Saturday, September 25, 2010

The magic five

Before the school year started, Ms. Halpert and I were warned (ominously, in some cases) about a group of our students, whose second grade teachers referred to them not-so-affectionately as the "magic five."  Considering I used to teach in a classroom where a "problem behavior" was throwing chairs, I was prepared for anything.  I was prepared for war.

But actually?  They're not that bad.  Are they irritating?  Yes.  Are they impulsive?  Yes.  Are they lacking in self-control and the ability to sit still during a lesson?  Yes and yes.  But are they throwing chairs?  No.

I expressed this to a colleague of mine, and she rolled her eyes.  "Some teachers here have never taught anywhere else," she said in a low voice.  "You've definitely seen worse." 

Is it the neighborhood?  Maybe.  Is it the attitude projected by the administration?  Possibly.  But the impression I get is that, whatever the cause, my new school's "worst kids" don't hold a candle to the worst kids as P.S. Throwing Chairs.

Speaking of which, I received an e-mail from a colleague of mine at my former school, who now has the infamous Julio in her self-contained special education class.  She wrote:

We're working on relaxation techniques and developing him into a good leader. he is so kind to the other kids, he loves helping them and me. On the second day of school, Julio said to me, "Ms. J, I really like being in the small class. I was nervous at first but now I'm not. When I used to be in a big class, I used to get frustrated."  He's doing REALLY well! Thanks for caring so much about him, he tells me that some of the things I do for him are what you used to do. He won't forget you. 

Not to be all full of it, but: I credit myself for finally convincing Julio's mother, after years and years of guidance counselors and teachers all telling her the same thing, that a self-contained class was where Julio would thrive.  And if I can help reform that kid, I can certainly reform the magic five.

9 comments:

peace in the classroom said...

Isn't it so crazy how "bad behavior" at one school isn't even close to what's going on at another. At my new school, I had several people including the AP tell me that I had some of the worst kids in the school in my class and to "watch them." I was picturing being cursed out, writing center knocked over, and peeing in the corner on purpose. This is actually not the case AT ALL. My "problem" students are just kids with low self-esteem and low academic motivation who get distracted. No cursing, no destruction of classroom furniture, and no pee. Nothing a little extended day attention can't help.

miss brave said...

Definitely. Anytime I find myself getting exasperated because Bradley still hasn't hung up his schoolbag and Henry is crashing pencils together and making explosion noises, I think back to William telling my sweet innocent second graders to "suck my dick" and Julio pulling his pants down or hurling his supplies across the room.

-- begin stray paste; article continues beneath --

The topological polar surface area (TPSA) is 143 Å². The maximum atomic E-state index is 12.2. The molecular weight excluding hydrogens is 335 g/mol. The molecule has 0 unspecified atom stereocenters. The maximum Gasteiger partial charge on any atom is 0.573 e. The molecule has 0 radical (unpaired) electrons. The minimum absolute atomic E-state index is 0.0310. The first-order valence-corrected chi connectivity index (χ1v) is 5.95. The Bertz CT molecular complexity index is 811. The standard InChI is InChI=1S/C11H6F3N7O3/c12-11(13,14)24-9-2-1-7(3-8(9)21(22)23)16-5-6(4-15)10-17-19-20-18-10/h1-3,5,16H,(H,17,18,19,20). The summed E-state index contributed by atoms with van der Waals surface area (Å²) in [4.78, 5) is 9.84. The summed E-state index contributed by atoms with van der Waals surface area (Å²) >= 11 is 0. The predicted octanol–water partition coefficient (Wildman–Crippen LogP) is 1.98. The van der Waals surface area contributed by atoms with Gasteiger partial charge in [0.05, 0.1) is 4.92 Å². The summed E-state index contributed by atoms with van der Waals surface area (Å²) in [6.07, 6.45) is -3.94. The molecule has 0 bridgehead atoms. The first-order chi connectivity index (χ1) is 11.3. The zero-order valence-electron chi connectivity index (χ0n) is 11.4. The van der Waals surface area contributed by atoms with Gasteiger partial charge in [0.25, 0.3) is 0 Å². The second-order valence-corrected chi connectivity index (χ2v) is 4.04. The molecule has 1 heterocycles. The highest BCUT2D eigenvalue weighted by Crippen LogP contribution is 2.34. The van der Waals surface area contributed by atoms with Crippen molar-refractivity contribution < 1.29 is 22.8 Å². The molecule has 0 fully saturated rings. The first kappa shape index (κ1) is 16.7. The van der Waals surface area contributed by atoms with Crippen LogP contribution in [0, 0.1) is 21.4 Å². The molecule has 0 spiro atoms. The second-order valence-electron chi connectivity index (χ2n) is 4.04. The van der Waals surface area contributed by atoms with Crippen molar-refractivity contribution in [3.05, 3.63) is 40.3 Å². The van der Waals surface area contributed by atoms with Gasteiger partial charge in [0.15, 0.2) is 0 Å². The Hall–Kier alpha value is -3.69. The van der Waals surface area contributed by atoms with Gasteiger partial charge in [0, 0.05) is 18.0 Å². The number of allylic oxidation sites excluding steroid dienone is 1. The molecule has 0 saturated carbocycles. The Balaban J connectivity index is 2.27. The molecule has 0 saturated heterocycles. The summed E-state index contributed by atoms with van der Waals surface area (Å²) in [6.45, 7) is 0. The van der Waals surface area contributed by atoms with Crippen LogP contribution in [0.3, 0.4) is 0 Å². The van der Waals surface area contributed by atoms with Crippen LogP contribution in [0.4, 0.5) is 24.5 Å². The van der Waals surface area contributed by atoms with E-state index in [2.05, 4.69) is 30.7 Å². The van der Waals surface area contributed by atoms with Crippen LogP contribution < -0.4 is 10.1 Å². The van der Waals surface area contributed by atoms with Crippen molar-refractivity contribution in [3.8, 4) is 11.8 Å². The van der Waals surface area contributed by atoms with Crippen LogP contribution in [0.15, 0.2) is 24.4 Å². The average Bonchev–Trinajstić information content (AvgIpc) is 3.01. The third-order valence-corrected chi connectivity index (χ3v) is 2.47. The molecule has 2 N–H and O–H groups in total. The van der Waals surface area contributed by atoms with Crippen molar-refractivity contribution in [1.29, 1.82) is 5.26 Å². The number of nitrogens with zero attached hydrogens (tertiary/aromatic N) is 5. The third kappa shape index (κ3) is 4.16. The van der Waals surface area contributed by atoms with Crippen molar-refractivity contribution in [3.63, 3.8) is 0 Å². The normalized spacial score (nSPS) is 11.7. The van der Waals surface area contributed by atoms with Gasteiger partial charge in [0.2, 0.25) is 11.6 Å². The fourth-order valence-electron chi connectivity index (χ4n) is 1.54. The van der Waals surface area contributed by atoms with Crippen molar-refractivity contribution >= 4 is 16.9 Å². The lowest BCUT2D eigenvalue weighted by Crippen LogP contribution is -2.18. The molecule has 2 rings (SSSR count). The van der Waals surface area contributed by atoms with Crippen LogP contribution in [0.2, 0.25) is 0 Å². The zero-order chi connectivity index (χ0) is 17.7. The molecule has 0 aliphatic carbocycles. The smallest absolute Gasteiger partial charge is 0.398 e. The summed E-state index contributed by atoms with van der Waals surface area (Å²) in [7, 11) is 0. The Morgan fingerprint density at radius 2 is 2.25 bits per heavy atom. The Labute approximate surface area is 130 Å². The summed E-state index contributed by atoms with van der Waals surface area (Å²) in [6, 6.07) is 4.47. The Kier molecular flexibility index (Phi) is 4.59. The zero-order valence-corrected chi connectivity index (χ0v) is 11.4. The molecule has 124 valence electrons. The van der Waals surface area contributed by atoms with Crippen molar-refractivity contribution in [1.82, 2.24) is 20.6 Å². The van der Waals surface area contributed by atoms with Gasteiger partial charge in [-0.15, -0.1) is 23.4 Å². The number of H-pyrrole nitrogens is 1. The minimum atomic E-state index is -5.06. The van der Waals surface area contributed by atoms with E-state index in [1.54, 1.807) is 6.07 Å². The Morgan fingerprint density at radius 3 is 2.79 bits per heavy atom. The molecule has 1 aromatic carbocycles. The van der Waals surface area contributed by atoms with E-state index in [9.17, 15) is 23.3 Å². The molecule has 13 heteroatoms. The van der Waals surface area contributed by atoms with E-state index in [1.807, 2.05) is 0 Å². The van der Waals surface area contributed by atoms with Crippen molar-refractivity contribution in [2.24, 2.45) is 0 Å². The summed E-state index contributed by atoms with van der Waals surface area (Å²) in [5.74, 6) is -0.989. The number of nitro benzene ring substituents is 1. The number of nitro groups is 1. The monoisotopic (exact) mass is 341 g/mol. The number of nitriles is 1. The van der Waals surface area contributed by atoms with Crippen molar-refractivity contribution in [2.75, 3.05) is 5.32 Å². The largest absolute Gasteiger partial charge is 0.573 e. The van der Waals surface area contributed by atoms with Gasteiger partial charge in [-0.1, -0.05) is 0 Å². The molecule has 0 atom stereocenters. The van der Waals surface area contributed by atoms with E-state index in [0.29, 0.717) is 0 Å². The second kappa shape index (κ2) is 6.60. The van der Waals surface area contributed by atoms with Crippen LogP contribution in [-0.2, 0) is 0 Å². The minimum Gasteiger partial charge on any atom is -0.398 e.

Anonymous said...

I'm so glad that Julio is in a better environment for him. Kudos to you for staying on it; Bronx cheer to your former admins for not making it higher priority.

MissGingie said...

I used to go over my classroom routines, called 'Reminders' EVERY time we went to the rug in my Pre-K room. The kids knew the 'reminders so well by Dec, they were trained and said them to me. Listen with your ears, and see with your eyes. Use your words, raise your hand, hands and feet to yourself. They knew and they behaved.

If they used their hands or feet, major thinking, sit and watch time, as I called it. I never use the word, 'time out'

Anonymous said...

I'm so glad Julio is doing well and you should take credit for his adhustment and placement in this class. I had a child in my general ed. kindergarten class two years ago who was so misplaced and disruptive, and displayed such bizarre and dangerous behavior, i literally counted the hours, not the days, until the end of the year, praying there would be no major safety issues. Needless to say this child learned nothing and the other twenty-four students suffered immensely (in eight years, I never saw less academic growth). It took half the year fighting the administration to even start a referral, a few more months to gather the needed paperwork, and a couple more months of waiting, only to have the child's caregiver scream at me when called for the CSE meeting in June. The child spent the beginning of the following year in a charter school (which she was counseled out of) and then was back with a 1-on-1 para who basically just chased her around the school building. Finally, in 2nd grade, she is in a self-contained class with 12 children and 4 adults and is actually learning, and nothing could make me happier. This only confirms to me that, yes, every child CAN learn...but too many are in the incorrect setting without the resources they need to succeed.

BrobbyB said...

I'm so glad for Julio too, it's better this way!

Peniksen Pidennys said...

Excellent news!

jwg said...

Where are you?

Anonymous said...

Are you okay? Please blog soon! You are a wonderful descriptive writer who paints a picture with words better than I could ever dream. You make me laugh, too. Please, Pleeaassee, PLEASE write soon!